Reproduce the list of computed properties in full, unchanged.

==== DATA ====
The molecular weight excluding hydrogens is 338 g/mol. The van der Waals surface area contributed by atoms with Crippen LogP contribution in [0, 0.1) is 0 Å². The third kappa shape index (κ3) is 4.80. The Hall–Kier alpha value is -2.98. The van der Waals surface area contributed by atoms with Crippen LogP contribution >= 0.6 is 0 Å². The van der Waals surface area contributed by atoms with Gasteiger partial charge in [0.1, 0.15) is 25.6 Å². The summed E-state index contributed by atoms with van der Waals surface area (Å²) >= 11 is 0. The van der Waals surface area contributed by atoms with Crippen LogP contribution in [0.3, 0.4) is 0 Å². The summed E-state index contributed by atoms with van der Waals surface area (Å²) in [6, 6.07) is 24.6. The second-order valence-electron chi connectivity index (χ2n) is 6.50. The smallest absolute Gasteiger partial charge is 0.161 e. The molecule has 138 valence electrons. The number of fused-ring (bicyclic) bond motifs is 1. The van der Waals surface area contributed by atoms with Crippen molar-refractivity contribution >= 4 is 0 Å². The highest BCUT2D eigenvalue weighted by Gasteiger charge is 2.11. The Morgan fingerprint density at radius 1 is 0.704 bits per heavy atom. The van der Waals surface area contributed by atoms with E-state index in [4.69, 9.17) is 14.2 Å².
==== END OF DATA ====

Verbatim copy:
The molecular weight excluding hydrogens is 338 g/mol. The van der Waals surface area contributed by atoms with Crippen LogP contribution in [0, 0.1) is 0 Å². The third kappa shape index (κ3) is 4.80. The Hall–Kier alpha value is -2.98. The van der Waals surface area contributed by atoms with Crippen LogP contribution >= 0.6 is 0 Å². The van der Waals surface area contributed by atoms with Gasteiger partial charge in [0.1, 0.15) is 25.6 Å². The summed E-state index contributed by atoms with van der Waals surface area (Å²) >= 11 is 0. The van der Waals surface area contributed by atoms with Crippen LogP contribution in [0.3, 0.4) is 0 Å². The summed E-state index contributed by atoms with van der Waals surface area (Å²) in [6, 6.07) is 24.6. The second-order valence-electron chi connectivity index (χ2n) is 6.50. The smallest absolute Gasteiger partial charge is 0.161 e. The molecule has 138 valence electrons. The number of fused-ring (bicyclic) bond motifs is 1. The van der Waals surface area contributed by atoms with Crippen molar-refractivity contribution >= 4 is 0 Å². The highest BCUT2D eigenvalue weighted by Gasteiger charge is 2.11. The Morgan fingerprint density at radius 1 is 0.704 bits per heavy atom. The van der Waals surface area contributed by atoms with E-state index in [4.69, 9.17) is 14.2 Å².